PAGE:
Nadine SCHÜTZ (((Echora))) | CH / FR |
ECHOTECTURE, ECHOSOPHY: Considerations on the relationship between ephemeral and permanent elements of spatial presence based on the timeless fascination of an acoustic landscape phenomenon.
Long before architectural acoustics has formalized reverberation, in his posthumously published Elysium Britannicum, the 17th century English author and garden architect John Evelyn had recommended human vocal measurement as the fundamental technique to understand the "wonderful doctrine of Echosophy," and to conquer a new professional field, the "Echotect." The work of an Echotect as imagined by Evelyn, pairing mathematical and physical evaluation of acoustic function with in situ observations and attendant emotional experience, demonstrates holistic thinking which applies not only to human communication and performance but also to environmental sounds of various origins. The echo is probably the acoustic phenomenon most commonly appreciated and considered as a landscape feature throughout epochs and cultures, even though in very different ways. The fascination spans from the echo as an indicator for the determination of spiritual places in prehistoric cultures personified as a mountain nymph in Greek and Roman mythology, as a primary term in Vitruvius's categorization of acoustic spatial properties, appreciated for enhancing the meditative effect when walking through the peristyle halls of medieval monastery gardens, reproduced in the form of modern garden attractions, up to a recent Swiss smartphone app proposing a participatory online echo archive. In this paper, this thematic echo history introduces a broader ontological questioning of the persistence of the fascination echo, which ultimately leads to the central thesis: an "echosophical" examination of the conditions for the perception of acoustic spatial properties challenges the still commonly passive understanding of ambiance and atmosphere and develops it towards an animate notion of indwelling. The study of these properties that are incorporated into the assumedly stable built environment but only become audible when they are stimulated by transitory sounds conveys a perhaps new approach to the understanding of spatial presence, which combines ephemerality and permanence and might reach out beyond the auditory realm. Deploying this thesis not only theoretically but also artistically, the paper includes a concrete project example, the work on the square of La Défense, through which I explore designing and composing with echoes or acoustic room signatures, in collaboration with IRCAM. With its origins in an actual planning process, this project also experiments on how echotectonic work with ambient sounds and acoustic room signatures can "indwell" larger landscape, architectural, and urban contexts. "Plage de la Défense #1-2," extracts from a series of acousmatic compositions resulting from that project, is submitted for being presented amongst the sound works in this symposium.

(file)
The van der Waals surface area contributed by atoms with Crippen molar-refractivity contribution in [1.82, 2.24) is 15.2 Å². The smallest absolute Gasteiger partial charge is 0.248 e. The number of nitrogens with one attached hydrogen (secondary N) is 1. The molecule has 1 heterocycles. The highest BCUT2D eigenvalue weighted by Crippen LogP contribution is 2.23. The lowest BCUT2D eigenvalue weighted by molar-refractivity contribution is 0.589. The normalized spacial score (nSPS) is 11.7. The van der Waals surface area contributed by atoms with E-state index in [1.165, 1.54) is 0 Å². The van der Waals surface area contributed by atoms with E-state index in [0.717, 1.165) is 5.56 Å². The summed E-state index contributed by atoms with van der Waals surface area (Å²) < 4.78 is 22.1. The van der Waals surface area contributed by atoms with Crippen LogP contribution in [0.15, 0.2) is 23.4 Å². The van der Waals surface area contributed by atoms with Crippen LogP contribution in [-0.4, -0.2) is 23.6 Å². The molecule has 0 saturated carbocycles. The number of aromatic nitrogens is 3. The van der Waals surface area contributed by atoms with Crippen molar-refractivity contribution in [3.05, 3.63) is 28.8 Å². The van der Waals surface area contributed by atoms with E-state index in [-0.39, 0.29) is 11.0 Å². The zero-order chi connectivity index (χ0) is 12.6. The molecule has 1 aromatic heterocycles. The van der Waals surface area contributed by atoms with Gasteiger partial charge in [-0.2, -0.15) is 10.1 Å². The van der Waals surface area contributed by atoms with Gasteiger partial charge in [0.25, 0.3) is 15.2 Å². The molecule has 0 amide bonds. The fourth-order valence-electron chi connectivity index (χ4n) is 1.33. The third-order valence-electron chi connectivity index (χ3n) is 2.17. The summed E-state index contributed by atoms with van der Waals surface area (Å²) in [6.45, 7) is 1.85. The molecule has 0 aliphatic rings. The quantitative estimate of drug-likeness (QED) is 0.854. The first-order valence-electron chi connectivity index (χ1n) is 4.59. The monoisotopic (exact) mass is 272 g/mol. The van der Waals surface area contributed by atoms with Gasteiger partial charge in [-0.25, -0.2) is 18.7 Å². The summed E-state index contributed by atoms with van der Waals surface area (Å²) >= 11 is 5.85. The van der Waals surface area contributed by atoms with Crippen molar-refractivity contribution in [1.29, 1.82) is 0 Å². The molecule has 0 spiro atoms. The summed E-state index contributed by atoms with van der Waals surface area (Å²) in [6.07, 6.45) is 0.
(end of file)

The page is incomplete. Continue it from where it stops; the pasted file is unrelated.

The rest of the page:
Nadine Schütz (((Echora))), Dr. sc. ETH, landscape acoustician and sound artist, born in Switzerland, lives and works in Paris. Nadine Schütz presents herself as a sound architect or environmental interpreter. Drawing on both theoretical and poetic research, she explores the sonic landscape through compositions, performances, installations, and atmospheres that relate space and listening, nature and music, urbanity, and humanity. Her work has been presented in Zurich, Paris, Venice, Naples, New York, Moscow, Tokyo, and Kyoto. Among her current projects for permanent sound installations in public space, the Acoustic Niches for the forecourt of the TGI in Paris, Elementary Instruments for a new urban crossing over the rail tracks in Saint-Denis, and Jardins Amplifiés for the athlete's village of the 2024 Olympic games in Paris. For four years she headed the multimedia laboratory of the Landscape Institute at ETH Zurich, where she installed a new studio for the spatial simulation of sonic landscapes, during her Ph.D. Cultivating Sound was finalized in 2017. She has taught at various architecture and art schools in Switzerland, France, Great Britain, Austria, and Japan. Currently, she is a lecturer for Landscape Acoustics at ETH Zurich and artist in residence at IRCAM at the Centre Pompidou in Paris. www.echora.ch